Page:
New Delhi, Sept. 2: After signing his business deal in Indonesia, Buddhadeb Bhattacharjee had said: “It is a historic day for Bengal and the happiest in my life.”
Today, his party ' the CPM ' and its politburo made its own history, approving the chief minister’s efforts to draw investments to Bengal.
“The politburo discussed the chief minister’s visit to Singapore and Indonesia. We have gone through the speeches and his interviews. There is no cause for any controversy,” said politburo member Sitaram Yechury.
After a politburo meeting, Yechury allayed apprehensions that the Indonesian Salim Group’s project to build an industrial city would come up at the cost of agriculture.
“No prime agricultural land will be provided for setting up industries. As the demand (for the industrial city) is 5,000 acres, some small plots of agricultural land could come in that. The farmers, whose land is acquired, would be properly compensated and rehabilitated,” he said.
The statement is an echo of the assurance the chief minister earlier gave his Left Front partners in Bengal.
If there were any voices of dissent, these were in a minority. Politburo member M.K. Pandhe, a trade union leader, was not happy. “I am sticking to my position,” he said. But his was a solitary voice.
Only on one issue did Yechury have to resort to a dismissive style rather than a proper explanation.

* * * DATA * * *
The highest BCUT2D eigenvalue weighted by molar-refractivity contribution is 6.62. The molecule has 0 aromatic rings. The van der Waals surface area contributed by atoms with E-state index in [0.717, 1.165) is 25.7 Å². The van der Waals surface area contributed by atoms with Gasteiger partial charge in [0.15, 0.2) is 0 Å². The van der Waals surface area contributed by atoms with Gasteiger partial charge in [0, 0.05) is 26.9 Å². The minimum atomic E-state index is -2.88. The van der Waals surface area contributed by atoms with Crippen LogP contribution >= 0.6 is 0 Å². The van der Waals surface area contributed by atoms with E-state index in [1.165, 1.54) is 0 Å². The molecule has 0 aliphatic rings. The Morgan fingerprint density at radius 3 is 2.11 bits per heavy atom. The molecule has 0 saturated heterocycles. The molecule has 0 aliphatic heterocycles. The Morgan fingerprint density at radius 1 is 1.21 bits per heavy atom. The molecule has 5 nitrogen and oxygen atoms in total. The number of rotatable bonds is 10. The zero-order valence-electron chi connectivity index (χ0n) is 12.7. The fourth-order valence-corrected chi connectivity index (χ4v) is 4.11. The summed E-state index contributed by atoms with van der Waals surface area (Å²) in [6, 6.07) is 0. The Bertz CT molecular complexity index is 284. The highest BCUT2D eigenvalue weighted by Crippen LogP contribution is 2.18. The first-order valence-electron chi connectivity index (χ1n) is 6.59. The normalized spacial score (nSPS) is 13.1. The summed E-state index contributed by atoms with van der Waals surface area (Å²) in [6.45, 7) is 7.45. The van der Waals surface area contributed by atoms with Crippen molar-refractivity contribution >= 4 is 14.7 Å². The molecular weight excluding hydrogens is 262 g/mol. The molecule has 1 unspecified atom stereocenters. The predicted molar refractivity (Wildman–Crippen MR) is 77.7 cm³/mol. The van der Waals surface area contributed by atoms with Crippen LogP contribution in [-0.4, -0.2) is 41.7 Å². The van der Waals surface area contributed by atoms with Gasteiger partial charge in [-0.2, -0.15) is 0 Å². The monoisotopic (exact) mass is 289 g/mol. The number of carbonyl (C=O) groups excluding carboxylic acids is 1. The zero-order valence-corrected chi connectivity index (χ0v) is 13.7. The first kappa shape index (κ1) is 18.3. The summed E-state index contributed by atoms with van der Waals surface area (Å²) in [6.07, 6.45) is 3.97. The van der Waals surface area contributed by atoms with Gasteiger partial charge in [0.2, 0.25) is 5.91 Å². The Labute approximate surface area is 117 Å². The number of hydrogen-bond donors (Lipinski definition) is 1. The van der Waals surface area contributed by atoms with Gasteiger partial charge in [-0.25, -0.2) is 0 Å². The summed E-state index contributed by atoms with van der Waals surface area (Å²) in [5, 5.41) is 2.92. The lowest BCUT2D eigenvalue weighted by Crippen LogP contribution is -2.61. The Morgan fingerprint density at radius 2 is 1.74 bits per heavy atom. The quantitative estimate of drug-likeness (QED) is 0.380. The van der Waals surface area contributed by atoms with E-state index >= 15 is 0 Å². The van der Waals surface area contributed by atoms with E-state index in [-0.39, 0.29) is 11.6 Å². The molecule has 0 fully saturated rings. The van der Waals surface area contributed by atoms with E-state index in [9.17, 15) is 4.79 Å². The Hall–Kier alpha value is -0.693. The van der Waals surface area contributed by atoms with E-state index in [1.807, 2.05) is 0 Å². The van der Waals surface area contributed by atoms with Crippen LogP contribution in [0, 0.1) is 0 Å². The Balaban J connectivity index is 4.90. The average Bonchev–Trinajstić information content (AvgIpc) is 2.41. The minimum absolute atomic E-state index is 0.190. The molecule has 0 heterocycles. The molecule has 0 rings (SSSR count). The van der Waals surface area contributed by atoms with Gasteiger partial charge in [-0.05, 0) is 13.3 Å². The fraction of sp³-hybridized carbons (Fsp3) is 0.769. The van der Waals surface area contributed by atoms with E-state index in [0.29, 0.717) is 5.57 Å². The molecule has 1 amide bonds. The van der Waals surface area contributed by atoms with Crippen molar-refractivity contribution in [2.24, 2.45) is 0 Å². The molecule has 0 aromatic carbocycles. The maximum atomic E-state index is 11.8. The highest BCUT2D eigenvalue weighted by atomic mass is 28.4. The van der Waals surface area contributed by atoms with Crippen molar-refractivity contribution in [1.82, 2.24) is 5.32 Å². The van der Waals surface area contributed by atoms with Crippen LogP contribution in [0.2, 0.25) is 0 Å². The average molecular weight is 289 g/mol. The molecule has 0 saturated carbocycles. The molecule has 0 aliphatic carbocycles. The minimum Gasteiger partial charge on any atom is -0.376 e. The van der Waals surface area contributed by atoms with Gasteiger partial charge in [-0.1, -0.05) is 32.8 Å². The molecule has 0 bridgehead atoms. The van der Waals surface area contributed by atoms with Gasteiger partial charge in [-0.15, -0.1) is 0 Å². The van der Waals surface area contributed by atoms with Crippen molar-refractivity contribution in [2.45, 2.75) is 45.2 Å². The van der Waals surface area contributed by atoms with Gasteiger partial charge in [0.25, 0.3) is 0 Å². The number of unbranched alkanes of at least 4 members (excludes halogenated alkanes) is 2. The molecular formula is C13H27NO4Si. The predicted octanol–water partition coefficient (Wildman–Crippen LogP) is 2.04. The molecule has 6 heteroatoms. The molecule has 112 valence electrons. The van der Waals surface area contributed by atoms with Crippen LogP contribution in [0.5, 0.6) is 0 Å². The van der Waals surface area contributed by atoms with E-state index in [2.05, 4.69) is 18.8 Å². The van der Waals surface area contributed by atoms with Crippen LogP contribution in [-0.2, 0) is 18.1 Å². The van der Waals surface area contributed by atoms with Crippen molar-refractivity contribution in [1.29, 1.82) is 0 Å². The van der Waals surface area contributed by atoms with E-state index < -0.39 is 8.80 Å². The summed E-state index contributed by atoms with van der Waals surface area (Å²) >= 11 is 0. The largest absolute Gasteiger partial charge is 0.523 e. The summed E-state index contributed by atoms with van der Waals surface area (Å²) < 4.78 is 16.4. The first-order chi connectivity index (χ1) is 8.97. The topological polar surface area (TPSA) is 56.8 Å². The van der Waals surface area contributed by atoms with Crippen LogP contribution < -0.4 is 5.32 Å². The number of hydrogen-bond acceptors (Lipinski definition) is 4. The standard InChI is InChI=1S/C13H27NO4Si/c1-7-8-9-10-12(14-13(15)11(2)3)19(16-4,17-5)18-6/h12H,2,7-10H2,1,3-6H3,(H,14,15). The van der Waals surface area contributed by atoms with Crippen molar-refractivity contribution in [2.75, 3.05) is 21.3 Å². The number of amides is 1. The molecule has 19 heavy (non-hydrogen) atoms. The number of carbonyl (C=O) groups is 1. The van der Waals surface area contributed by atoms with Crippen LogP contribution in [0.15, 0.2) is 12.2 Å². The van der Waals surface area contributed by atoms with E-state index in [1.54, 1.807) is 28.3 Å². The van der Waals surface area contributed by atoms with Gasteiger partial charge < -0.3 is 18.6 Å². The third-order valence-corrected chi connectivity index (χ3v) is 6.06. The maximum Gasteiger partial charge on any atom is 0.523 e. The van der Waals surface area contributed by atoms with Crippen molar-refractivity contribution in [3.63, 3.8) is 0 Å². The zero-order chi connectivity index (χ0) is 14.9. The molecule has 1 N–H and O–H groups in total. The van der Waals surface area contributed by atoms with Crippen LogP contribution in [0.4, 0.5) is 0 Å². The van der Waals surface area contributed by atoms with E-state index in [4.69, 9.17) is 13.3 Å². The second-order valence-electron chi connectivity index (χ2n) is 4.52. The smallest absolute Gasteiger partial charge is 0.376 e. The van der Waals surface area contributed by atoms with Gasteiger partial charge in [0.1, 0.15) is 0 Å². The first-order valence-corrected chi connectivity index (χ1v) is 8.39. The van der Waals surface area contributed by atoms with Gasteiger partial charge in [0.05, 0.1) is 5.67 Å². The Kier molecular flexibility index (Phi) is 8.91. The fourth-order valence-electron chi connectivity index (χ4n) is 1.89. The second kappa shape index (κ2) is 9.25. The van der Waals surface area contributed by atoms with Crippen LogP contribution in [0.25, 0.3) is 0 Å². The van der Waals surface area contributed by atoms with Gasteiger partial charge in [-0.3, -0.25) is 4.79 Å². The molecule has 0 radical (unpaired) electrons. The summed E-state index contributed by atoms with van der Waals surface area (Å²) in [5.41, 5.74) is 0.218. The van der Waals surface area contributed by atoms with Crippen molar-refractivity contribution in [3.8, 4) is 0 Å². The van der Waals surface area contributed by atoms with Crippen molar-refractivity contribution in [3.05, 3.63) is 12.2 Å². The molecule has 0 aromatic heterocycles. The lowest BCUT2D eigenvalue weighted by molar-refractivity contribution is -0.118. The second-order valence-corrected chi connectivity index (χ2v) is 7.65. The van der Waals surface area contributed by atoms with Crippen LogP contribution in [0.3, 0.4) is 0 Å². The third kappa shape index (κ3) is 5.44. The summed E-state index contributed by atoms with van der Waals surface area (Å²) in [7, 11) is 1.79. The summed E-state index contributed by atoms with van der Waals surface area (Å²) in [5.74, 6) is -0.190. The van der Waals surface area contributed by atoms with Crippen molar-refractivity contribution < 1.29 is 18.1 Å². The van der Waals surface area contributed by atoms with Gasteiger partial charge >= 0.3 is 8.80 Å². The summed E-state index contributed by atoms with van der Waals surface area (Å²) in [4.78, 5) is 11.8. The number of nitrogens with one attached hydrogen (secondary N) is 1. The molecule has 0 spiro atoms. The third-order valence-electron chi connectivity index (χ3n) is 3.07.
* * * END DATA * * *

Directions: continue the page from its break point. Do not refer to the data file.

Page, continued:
He said Bhattacharjee’s comment that he would welcome even 100 per cent private investment in new airports “was an off-the-cuff remark”.
“There has been no proper study of a possible greenfield (airport) project in Bengal,” which was the context for the chief minister’s comment.
The politburo’s nod was expected as the stage was set at the party congress in July.
The CPM updated its position on foreign investment in its political organisational report at the time, preparing the ground for the chief minister to go ahead with his initiatives to attract such capital.
CPM leaders said Bhattacharjee’s business deals on his foreign visit were in keeping with that position.
This does not mean Prime Minister Manmohan Singh can sigh in relief. The leadership said they were against foreign investment in retail trade.